Facebook Hack Reportedly Leaves Private Messages From 81,000 Accounts Up For Sale

Facebook is the most popular social network out there, and seemingly the one with the most privacy issues. Last month a data breach impacted as many as 90 million user accounts with Facebook eventually claiming about 30 million accounts had been affected. Another security breach was announced in September with that breach affecting over 50 million users; a tool was offered to allow Facebook users to determine if their account was hacked. A new report has now surfaced that claims the private messages from 81,000 hacked Facebook accounts are for sale.


Word of the hack surfaced from the perpetrators with BBC reporting that the BBC Russian Service was told by the hackers that they had details from a total of 120 million Facebook accounts. These hackers said they are trying to sell the information, but offered no proof of any sort that they had the data. BBC reports that Facebook has claimed that its security hasn't been compromised.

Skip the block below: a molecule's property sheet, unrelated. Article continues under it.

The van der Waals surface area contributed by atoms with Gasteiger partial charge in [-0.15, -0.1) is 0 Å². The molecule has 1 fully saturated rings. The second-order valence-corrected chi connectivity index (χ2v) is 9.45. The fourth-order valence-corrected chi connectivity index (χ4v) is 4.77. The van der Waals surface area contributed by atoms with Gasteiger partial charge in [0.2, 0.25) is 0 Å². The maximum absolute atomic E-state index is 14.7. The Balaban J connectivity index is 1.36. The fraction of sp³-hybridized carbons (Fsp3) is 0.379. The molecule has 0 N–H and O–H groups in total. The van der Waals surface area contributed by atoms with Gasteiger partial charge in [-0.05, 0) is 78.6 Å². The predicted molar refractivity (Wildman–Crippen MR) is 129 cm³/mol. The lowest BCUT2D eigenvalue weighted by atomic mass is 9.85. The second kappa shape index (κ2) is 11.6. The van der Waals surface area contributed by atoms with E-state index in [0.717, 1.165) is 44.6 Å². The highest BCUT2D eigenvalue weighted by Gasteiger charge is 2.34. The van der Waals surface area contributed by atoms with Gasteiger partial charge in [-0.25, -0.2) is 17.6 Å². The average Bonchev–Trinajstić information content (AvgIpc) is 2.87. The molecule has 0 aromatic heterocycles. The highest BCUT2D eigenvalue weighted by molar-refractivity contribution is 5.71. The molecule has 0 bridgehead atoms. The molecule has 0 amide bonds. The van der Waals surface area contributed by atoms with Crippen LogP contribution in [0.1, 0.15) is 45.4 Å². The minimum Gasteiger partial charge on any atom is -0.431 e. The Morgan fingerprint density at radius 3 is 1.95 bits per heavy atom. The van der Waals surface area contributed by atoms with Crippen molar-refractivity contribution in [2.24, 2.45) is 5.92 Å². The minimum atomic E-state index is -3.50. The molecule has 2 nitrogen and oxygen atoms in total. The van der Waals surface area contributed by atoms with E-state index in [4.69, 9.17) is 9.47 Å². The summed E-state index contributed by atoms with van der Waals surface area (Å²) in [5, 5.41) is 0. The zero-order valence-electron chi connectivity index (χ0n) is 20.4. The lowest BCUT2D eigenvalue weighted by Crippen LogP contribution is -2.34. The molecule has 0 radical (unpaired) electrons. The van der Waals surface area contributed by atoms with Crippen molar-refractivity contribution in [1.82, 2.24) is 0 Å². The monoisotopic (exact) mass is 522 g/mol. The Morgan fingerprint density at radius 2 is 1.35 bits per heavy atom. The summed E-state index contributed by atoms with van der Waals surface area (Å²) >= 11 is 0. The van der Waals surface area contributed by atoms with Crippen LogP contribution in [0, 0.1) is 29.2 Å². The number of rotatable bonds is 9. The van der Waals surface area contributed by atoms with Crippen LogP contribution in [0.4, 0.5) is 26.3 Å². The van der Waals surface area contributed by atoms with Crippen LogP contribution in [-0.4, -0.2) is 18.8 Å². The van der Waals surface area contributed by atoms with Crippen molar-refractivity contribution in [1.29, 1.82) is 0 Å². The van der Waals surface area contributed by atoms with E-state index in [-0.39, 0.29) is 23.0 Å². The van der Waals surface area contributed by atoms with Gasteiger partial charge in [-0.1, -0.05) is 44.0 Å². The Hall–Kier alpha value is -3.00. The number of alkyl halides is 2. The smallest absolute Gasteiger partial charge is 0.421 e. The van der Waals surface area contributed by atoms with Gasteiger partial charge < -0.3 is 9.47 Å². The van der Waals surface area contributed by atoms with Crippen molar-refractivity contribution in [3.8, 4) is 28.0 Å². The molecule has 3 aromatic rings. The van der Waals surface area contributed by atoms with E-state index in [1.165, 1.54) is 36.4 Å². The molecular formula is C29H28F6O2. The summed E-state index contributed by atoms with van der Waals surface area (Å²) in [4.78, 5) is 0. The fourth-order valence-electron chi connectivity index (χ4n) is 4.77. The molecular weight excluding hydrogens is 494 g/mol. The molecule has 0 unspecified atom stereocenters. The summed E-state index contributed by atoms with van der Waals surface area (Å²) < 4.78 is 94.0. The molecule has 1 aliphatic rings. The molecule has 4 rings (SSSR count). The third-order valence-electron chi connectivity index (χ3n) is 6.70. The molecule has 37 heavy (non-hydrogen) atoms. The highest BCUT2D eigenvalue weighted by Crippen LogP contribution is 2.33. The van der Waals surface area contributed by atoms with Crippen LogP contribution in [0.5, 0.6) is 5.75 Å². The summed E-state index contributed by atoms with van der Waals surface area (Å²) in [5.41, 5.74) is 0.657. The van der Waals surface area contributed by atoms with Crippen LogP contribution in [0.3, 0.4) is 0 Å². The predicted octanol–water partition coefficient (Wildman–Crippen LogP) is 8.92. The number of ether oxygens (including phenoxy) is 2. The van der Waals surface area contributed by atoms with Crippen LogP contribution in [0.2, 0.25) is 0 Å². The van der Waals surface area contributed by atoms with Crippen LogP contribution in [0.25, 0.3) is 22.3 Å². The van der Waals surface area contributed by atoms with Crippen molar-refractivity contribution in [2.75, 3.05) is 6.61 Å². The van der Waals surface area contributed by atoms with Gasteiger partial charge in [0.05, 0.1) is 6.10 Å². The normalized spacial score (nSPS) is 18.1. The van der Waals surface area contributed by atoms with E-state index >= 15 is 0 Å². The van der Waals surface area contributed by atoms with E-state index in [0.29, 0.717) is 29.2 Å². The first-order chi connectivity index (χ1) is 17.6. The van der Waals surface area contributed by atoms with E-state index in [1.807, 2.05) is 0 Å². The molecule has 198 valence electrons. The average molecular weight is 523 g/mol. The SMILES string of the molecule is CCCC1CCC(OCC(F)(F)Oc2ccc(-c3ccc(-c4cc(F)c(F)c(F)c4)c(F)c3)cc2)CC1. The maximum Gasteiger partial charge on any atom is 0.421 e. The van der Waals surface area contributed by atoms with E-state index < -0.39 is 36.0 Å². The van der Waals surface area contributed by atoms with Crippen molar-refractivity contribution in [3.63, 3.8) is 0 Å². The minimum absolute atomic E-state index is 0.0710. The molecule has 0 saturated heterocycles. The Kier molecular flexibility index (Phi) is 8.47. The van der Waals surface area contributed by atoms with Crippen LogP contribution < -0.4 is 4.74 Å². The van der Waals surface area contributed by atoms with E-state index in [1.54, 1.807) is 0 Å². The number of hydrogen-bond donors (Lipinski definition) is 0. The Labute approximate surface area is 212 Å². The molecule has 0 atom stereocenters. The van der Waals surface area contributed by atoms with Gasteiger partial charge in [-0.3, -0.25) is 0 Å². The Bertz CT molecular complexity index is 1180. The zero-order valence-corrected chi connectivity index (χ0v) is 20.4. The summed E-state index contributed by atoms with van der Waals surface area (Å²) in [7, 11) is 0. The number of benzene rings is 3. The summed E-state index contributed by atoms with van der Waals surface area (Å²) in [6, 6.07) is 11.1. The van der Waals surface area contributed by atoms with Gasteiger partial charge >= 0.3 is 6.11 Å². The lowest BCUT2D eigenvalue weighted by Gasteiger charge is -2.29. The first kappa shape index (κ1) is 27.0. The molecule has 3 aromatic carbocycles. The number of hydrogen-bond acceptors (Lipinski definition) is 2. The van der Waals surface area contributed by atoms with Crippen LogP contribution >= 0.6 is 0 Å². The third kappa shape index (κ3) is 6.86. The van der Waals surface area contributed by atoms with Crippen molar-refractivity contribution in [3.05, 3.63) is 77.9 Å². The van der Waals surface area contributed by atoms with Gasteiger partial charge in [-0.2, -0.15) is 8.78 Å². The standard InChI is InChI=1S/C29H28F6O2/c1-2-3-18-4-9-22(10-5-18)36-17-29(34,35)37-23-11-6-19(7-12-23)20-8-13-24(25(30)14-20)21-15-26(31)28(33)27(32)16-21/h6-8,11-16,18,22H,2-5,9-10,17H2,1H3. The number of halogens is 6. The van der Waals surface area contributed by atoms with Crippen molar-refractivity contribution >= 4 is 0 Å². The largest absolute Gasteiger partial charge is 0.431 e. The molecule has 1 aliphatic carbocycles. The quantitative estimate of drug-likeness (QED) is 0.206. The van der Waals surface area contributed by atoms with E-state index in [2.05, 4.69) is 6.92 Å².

Facebook went on to state that the stolen messages had probably been obtained by the hackers via malicious browser extensions. The compromised user data is predominately from Facebook users in Ukraine and Russia. Hackers are attempting to get 10 cents per account, but reports indicate that the ad to sell the data has been taken offline; whether that means the information has been sold is unknown.

Some cybersecurity experts reportedly believe that if rogue browser extensions are the cause of this security leak, that browser makers might be on the hook for some responsibility for not catching the nefarious extensions before allowing them on their stores. Facebook has offered no insight on which extensions it believes caused the leak of data in this instance but says this leak wasn't its fault.

The BBC went so far as to contact the people selling the allegedly hacked accounts and were told that of the 120 million accounts they had data on, 2.7 million of them were Russia. The hackers also allege that none of the data they have was the result of the Cambridge Analytica breach or the breach Facebook announced in September. Some security researchers doubt the number of accounts the hackers claim to have data from because the researchers feel Facebook would have noticed such a large breach.